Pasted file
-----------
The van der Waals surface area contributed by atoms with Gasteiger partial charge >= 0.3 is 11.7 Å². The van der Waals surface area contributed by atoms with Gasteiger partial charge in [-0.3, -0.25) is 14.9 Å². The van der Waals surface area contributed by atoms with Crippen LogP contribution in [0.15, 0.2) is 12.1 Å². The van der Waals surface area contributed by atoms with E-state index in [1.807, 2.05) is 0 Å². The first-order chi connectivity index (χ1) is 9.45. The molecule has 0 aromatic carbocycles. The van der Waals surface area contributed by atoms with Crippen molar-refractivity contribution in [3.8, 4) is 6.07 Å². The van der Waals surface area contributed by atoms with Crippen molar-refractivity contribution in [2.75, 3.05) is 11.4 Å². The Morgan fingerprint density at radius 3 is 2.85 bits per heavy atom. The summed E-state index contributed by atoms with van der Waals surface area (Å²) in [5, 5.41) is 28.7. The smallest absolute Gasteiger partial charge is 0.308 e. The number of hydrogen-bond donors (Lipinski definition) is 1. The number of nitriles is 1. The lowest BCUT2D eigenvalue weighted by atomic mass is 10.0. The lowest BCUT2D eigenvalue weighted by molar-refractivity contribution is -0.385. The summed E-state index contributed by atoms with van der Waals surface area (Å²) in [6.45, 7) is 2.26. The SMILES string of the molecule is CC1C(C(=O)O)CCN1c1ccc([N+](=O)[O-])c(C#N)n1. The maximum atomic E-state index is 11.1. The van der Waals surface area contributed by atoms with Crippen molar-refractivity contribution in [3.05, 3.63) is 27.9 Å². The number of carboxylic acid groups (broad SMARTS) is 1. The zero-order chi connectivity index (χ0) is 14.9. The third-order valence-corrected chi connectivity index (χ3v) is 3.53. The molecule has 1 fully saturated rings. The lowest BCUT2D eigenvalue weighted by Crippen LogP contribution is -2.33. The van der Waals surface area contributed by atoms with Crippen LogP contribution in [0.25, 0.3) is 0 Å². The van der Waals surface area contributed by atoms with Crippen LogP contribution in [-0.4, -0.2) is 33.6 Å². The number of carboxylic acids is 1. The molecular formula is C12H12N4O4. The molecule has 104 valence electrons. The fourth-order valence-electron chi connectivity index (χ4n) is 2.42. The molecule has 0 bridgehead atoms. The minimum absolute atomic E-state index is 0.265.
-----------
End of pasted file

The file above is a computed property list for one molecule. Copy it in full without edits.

The van der Waals surface area contributed by atoms with Gasteiger partial charge >= 0.3 is 11.7 Å². The van der Waals surface area contributed by atoms with Gasteiger partial charge in [-0.3, -0.25) is 14.9 Å². The van der Waals surface area contributed by atoms with Crippen LogP contribution in [0.15, 0.2) is 12.1 Å². The van der Waals surface area contributed by atoms with E-state index in [1.807, 2.05) is 0 Å². The first-order chi connectivity index (χ1) is 9.45. The molecule has 0 aromatic carbocycles. The van der Waals surface area contributed by atoms with Crippen molar-refractivity contribution in [3.8, 4) is 6.07 Å². The van der Waals surface area contributed by atoms with Crippen molar-refractivity contribution in [2.75, 3.05) is 11.4 Å². The Morgan fingerprint density at radius 3 is 2.85 bits per heavy atom. The summed E-state index contributed by atoms with van der Waals surface area (Å²) in [5, 5.41) is 28.7. The smallest absolute Gasteiger partial charge is 0.308 e. The number of hydrogen-bond donors (Lipinski definition) is 1. The number of nitriles is 1. The lowest BCUT2D eigenvalue weighted by atomic mass is 10.0. The lowest BCUT2D eigenvalue weighted by molar-refractivity contribution is -0.385. The summed E-state index contributed by atoms with van der Waals surface area (Å²) in [6.45, 7) is 2.26. The SMILES string of the molecule is CC1C(C(=O)O)CCN1c1ccc([N+](=O)[O-])c(C#N)n1. The maximum atomic E-state index is 11.1. The van der Waals surface area contributed by atoms with Crippen molar-refractivity contribution in [3.05, 3.63) is 27.9 Å². The number of carboxylic acid groups (broad SMARTS) is 1. The zero-order chi connectivity index (χ0) is 14.9. The third-order valence-corrected chi connectivity index (χ3v) is 3.53. The molecule has 1 fully saturated rings. The lowest BCUT2D eigenvalue weighted by Crippen LogP contribution is -2.33. The van der Waals surface area contributed by atoms with Crippen LogP contribution in [0.25, 0.3) is 0 Å². The van der Waals surface area contributed by atoms with Crippen LogP contribution in [-0.4, -0.2) is 33.6 Å². The number of carboxylic acids is 1. The molecular formula is C12H12N4O4. The molecule has 104 valence electrons. The fourth-order valence-electron chi connectivity index (χ4n) is 2.42. The molecule has 0 bridgehead atoms. The minimum absolute atomic E-state index is 0.265.